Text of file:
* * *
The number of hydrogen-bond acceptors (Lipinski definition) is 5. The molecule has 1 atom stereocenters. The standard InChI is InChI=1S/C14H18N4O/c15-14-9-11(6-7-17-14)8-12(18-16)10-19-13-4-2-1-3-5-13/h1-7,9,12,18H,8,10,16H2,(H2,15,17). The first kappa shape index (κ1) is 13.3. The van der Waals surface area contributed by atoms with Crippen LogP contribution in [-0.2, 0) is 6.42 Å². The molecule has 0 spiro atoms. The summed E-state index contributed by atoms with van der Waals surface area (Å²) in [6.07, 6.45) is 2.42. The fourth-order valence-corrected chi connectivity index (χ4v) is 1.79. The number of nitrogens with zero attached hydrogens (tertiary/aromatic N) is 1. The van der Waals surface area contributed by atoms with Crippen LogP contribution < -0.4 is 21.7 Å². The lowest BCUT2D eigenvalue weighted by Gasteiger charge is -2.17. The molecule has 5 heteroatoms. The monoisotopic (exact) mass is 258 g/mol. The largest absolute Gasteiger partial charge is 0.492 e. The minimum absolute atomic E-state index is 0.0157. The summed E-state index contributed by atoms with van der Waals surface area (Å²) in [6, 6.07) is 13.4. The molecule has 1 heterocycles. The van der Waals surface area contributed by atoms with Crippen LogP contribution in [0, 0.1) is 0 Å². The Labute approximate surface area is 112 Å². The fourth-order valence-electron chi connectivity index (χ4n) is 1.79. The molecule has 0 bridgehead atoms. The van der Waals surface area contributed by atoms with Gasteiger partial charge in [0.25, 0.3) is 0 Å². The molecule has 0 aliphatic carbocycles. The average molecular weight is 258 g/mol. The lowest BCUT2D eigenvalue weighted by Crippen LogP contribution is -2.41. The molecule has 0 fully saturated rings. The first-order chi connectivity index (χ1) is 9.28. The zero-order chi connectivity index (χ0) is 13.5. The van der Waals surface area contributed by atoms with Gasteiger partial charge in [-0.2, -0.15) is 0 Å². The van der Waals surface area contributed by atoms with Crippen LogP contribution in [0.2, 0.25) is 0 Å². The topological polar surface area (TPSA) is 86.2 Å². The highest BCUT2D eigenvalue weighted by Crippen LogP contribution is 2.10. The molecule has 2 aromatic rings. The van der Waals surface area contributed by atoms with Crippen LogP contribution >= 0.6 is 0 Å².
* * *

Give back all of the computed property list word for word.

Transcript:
The number of hydrogen-bond acceptors (Lipinski definition) is 5. The molecule has 1 atom stereocenters. The standard InChI is InChI=1S/C14H18N4O/c15-14-9-11(6-7-17-14)8-12(18-16)10-19-13-4-2-1-3-5-13/h1-7,9,12,18H,8,10,16H2,(H2,15,17). The first kappa shape index (κ1) is 13.3. The van der Waals surface area contributed by atoms with Crippen LogP contribution in [-0.2, 0) is 6.42 Å². The molecule has 0 spiro atoms. The summed E-state index contributed by atoms with van der Waals surface area (Å²) in [6.07, 6.45) is 2.42. The fourth-order valence-corrected chi connectivity index (χ4v) is 1.79. The number of nitrogens with zero attached hydrogens (tertiary/aromatic N) is 1. The van der Waals surface area contributed by atoms with Crippen LogP contribution < -0.4 is 21.7 Å². The lowest BCUT2D eigenvalue weighted by Gasteiger charge is -2.17. The molecule has 5 heteroatoms. The monoisotopic (exact) mass is 258 g/mol. The largest absolute Gasteiger partial charge is 0.492 e. The minimum absolute atomic E-state index is 0.0157. The summed E-state index contributed by atoms with van der Waals surface area (Å²) in [6, 6.07) is 13.4. The molecule has 1 heterocycles. The van der Waals surface area contributed by atoms with Crippen LogP contribution in [0, 0.1) is 0 Å². The Labute approximate surface area is 112 Å². The fourth-order valence-electron chi connectivity index (χ4n) is 1.79. The molecule has 0 bridgehead atoms. The van der Waals surface area contributed by atoms with Gasteiger partial charge in [0.25, 0.3) is 0 Å². The molecule has 0 aliphatic carbocycles. The average molecular weight is 258 g/mol. The lowest BCUT2D eigenvalue weighted by Crippen LogP contribution is -2.41. The molecule has 0 fully saturated rings. The first-order chi connectivity index (χ1) is 9.28. The zero-order chi connectivity index (χ0) is 13.5. The van der Waals surface area contributed by atoms with Gasteiger partial charge in [-0.2, -0.15) is 0 Å². The van der Waals surface area contributed by atoms with Crippen LogP contribution in [0.2, 0.25) is 0 Å². The topological polar surface area (TPSA) is 86.2 Å². The highest BCUT2D eigenvalue weighted by Crippen LogP contribution is 2.10. The molecule has 2 aromatic rings. The van der Waals surface area contributed by atoms with Crippen LogP contribution >= 0.6 is 0 Å².